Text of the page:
Tengami takes place entirely within the complex folds of a pop-up-book. The character and worlds are rendered in a striking style reminiscent of traditional Japanese washi papers. “We wanted something that displayed the beauty of paper in its simplest of forms,” says Tossell. Everything about the game—its slower pace, the serene mood, the thoughtful puzzles—reflects the humble nature of a material we take for granted.
Even artists not making interactive games have found inspiration in paper. Matthew Shlian is an Ann Arbor-based artist and instructor at the University of Michigan. Much of his work derives from intricate, complex designs made by hand. Before teaching in Ann Arbor he was an artist-in-residence at Siggraph, the annual conference for digital arts and technology.
“I would set up a table across from the 3D modeling-interactive-stereoscopic-laser whatever and show people how to fold paper.” This simple technique held the attention of so many used to being on the bleeding edge of computerized design. “I would teach them basic pop up design, pleating systems, paper craft. People spent hours sitting with me in the middle of this barrage of technology and fold paper. They told me they missed making ‘things- objects of wonder. They said they sit at a screen and model characters or render things for hours and only have the work exist digitally.”
These two concepts come up again and again: of paper evoking a sense of ‘wonder,’ and the paradox of a digital thing not truly existing. Crowle and Tossell hope their games can bridge that gap between the tangible and in-, creating something lovely and beautiful and interactive in a way our childhood toys, that folded up paper football or a fortune-telling kaleidoscope, did so well.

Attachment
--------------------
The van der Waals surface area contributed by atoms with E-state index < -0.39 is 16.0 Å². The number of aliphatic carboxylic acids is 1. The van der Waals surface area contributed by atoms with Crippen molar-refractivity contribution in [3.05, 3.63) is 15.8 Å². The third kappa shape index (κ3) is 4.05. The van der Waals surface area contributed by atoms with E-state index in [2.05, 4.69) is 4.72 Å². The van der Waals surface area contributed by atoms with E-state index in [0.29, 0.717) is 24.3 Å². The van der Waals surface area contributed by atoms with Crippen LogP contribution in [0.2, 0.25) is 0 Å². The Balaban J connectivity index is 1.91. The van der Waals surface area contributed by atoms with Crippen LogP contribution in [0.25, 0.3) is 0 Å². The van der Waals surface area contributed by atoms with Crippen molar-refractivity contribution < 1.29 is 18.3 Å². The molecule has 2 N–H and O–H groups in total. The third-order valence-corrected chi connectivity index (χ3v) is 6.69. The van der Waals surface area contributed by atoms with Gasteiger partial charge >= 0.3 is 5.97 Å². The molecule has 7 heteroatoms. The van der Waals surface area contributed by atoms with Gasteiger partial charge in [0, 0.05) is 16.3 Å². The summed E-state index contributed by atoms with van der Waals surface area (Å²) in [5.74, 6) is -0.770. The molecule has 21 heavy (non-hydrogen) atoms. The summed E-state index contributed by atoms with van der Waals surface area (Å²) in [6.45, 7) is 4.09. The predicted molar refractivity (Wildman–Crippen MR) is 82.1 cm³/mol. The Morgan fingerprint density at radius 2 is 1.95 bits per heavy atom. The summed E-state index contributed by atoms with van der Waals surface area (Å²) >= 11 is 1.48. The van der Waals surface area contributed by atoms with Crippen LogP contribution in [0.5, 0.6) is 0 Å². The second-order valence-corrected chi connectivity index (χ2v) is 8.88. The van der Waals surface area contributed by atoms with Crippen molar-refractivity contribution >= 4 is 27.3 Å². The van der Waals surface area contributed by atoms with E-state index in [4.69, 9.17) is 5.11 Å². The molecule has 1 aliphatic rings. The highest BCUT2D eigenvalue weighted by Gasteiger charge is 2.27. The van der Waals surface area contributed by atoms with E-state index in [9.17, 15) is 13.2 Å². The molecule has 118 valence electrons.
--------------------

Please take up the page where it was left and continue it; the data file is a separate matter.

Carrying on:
One of Crowle’s favorite games as a child wasn’t the shiny new Atari or the electronic magic of Simon, but the word-guessing game Hang-Man. “For a simple pen and paper game, it had so much atmosphere and room for personal expression and storytelling.” The flexible, handcrafted element of creating the game while you played prepared Crowle for his future work.
“I’d embellish my little swinging corpses, sketching in misty moorland backdrops while my opponent tried to guess my (probably misspelled) word. And I’d always try and extend their life as much as I could, adding a moustache, and some glasses, and a fez, and a hearing-aid, and horns.” The classic paper-based game hinged on the same kind of user-generated details that made LittleBigPlanet so memorable. Playing Hang-Man “probably helped with my character-design art development,” admits Crowle.
Shilan: Ara 117
You can now download Extreme Hangman on your iPhone and play, tapping and pinching a screen instead of scratching lead into processed trees. Is all this paper-mania just a last-ditch effort to save an outdated medium? To touch and feel those tangible forms from our youth, if even just a facsimile?
The same anxiety crops up in every medium or artform: eReaders are killing books, CDs and MP3s killed the vinyl album. Local movie theaters are paying thousands of dollars to convert their film projectors to ones that read and play digital files; studios are just no longer making movies on reels of film anymore. We snap photos that forever remain locked in silicon. Newspaper publishers are folding up (no pun), moving operations online. Even the first videogames would run on a printed-out sheath of instructions. Now, everything’s encoded, molded by some ghost hands inside the machine. Is this paper renaissance really just a prelude to burial?
Tossell doesn’t think so. “To some extent the purely functional role of paper is being supplemented or replaced by screens,” he says. “So for me this really allows paper to be rediscovered as a purely creative medium. And if you look on a site like Etsy, you can see this is already happening.
“People are creating many wonderful things with paper.”